Ryan is excited about teaching computers and people, breaking down complex concepts into manageable chunks of information. At the Laboratory, he investigates machine learning to give a computer the reasoning skills of a human brain. A recent project was to enable a computer to generate an answer to a question posed in natural spoken language, for example, "In this picture, how many cars are parked next to the building?" Through iterative trial-and-error experiments, he and his team trained the system to apply several types of algorithms — human language processing, visual recognition, spatial reasoning, and information synthesis — to deduce the correct answer.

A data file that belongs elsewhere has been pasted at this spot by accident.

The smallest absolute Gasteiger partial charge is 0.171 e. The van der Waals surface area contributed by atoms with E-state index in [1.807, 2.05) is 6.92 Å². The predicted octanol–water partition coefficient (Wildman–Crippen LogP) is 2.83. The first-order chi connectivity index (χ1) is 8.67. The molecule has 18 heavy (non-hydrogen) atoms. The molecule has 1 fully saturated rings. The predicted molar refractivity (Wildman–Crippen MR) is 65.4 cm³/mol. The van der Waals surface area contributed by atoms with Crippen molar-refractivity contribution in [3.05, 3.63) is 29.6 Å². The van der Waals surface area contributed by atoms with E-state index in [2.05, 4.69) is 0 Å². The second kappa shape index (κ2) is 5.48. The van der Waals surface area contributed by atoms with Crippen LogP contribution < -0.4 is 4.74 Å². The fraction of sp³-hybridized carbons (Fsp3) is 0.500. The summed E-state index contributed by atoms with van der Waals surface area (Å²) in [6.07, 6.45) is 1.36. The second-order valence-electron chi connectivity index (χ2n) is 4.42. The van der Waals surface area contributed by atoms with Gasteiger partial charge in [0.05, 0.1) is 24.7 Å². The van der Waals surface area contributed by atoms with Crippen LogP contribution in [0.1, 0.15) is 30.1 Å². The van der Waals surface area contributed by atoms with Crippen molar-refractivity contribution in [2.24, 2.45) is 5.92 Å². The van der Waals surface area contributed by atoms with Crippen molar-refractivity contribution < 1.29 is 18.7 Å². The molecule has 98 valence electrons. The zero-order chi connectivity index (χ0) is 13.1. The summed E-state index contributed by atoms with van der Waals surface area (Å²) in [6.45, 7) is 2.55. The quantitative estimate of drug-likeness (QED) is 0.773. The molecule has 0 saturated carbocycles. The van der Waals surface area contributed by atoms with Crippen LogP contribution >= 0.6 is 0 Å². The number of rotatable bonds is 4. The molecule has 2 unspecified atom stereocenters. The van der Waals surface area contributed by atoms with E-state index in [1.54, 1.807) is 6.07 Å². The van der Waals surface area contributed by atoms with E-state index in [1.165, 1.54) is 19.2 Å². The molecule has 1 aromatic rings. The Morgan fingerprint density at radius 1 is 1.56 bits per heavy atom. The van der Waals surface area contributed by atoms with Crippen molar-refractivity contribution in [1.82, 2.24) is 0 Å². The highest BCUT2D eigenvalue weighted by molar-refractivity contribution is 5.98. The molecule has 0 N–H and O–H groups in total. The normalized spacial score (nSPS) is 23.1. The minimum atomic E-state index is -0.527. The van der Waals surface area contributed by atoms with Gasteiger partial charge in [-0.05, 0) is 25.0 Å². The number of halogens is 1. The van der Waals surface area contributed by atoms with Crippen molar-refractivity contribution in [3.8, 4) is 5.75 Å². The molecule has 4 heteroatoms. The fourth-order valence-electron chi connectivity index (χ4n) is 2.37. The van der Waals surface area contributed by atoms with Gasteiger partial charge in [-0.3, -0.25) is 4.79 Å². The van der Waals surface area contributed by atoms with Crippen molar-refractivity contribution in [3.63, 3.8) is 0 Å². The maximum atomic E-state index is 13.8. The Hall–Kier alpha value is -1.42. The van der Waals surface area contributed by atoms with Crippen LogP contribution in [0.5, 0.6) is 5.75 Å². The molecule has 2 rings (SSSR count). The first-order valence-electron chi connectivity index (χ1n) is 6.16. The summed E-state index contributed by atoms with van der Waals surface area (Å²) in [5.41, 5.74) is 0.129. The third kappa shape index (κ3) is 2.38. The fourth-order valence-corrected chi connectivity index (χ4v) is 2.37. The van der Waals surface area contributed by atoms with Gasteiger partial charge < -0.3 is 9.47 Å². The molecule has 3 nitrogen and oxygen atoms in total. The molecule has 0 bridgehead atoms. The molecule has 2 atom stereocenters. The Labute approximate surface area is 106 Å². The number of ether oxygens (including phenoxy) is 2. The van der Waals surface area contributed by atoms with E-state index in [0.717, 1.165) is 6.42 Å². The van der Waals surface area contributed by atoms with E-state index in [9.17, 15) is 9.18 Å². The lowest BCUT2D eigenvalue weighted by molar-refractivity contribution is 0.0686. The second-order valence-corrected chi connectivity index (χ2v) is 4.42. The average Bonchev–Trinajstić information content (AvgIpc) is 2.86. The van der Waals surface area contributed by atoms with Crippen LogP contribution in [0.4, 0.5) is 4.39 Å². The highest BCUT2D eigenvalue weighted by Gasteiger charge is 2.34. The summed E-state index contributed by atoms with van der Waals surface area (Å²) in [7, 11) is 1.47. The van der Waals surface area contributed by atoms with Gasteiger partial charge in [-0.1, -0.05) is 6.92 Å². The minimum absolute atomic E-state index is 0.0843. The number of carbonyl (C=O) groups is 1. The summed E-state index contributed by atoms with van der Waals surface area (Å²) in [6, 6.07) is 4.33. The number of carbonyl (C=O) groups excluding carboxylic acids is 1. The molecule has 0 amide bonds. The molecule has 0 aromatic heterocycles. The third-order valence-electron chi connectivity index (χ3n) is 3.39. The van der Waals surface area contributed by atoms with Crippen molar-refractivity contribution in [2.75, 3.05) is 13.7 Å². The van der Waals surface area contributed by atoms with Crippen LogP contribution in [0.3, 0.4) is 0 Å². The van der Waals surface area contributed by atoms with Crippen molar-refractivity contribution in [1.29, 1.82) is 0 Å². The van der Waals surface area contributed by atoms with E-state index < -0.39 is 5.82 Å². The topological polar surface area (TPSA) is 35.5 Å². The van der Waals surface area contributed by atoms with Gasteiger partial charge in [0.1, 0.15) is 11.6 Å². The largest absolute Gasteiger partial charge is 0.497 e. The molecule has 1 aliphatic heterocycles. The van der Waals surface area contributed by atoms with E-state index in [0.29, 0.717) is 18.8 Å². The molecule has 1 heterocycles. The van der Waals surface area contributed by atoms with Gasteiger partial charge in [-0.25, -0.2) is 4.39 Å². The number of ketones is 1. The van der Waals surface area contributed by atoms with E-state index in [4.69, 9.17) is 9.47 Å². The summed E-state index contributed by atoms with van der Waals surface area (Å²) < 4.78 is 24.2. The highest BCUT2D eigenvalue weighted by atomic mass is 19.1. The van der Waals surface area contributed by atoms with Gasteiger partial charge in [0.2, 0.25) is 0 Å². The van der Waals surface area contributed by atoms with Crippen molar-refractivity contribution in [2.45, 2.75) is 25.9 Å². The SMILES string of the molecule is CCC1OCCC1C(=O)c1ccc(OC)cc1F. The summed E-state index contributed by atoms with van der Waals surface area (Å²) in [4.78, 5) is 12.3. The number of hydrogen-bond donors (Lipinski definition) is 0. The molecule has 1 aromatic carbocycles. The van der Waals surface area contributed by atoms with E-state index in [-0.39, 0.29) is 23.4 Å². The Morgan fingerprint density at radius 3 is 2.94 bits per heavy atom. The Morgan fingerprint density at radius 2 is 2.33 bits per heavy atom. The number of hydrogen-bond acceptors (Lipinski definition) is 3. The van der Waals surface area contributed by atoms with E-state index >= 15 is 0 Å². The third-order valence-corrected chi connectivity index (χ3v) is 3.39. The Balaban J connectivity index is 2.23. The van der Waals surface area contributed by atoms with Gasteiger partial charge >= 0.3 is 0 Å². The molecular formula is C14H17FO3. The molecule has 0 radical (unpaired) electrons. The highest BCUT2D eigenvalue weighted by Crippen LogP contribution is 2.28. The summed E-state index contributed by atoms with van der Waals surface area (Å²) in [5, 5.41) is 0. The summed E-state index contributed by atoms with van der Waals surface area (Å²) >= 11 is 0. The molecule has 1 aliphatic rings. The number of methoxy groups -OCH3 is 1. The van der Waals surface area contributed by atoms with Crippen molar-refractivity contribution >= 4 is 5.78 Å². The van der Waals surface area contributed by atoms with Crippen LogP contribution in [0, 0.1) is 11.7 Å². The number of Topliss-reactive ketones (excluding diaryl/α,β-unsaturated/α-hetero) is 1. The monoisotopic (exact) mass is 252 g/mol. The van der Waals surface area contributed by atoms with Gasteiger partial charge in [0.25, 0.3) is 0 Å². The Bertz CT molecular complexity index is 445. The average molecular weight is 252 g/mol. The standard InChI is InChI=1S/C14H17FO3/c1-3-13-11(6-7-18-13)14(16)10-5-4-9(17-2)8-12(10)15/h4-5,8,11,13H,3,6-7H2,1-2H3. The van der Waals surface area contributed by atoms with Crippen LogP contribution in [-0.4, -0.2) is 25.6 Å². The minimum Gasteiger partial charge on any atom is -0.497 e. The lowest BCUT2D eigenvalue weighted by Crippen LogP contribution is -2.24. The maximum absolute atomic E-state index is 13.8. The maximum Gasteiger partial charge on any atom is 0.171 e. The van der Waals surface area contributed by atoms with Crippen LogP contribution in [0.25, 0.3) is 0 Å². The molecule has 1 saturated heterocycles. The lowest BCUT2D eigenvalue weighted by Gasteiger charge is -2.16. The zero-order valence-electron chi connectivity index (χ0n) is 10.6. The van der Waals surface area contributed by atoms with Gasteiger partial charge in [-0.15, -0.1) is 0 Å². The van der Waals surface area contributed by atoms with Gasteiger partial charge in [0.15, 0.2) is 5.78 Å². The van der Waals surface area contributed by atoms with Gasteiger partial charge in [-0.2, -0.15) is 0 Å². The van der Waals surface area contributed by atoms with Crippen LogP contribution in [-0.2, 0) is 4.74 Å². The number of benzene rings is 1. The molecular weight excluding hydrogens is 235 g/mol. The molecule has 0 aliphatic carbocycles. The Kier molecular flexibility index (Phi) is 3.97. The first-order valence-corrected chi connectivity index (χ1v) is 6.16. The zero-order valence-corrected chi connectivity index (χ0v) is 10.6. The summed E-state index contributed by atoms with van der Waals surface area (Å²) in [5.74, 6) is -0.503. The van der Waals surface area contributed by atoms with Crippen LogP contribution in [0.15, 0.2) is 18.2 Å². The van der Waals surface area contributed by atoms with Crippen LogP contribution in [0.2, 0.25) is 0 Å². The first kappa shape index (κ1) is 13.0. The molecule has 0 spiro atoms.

Ryan says he's been teaching in some fashion since his days tutoring classmates in high school or semesters working as a university teaching assistant. In 2017, he tapped into his enthusiasm for machine learning to create CogWorks, a project-based class at the Beaver Works Summer Institute, an engineering program run by Lincoln Laboratory and MIT for high school seniors. During the four weeks of the class, 27 students customized Amazon's Alexa platform to make their own cognitive assistants. Because learning the Python programming language used for CogWorks took so much in-class time, Ryan is spending some of his free time building an online tutorial for the next crop of his summer students and anyone else who wants to Python Like You Mean It.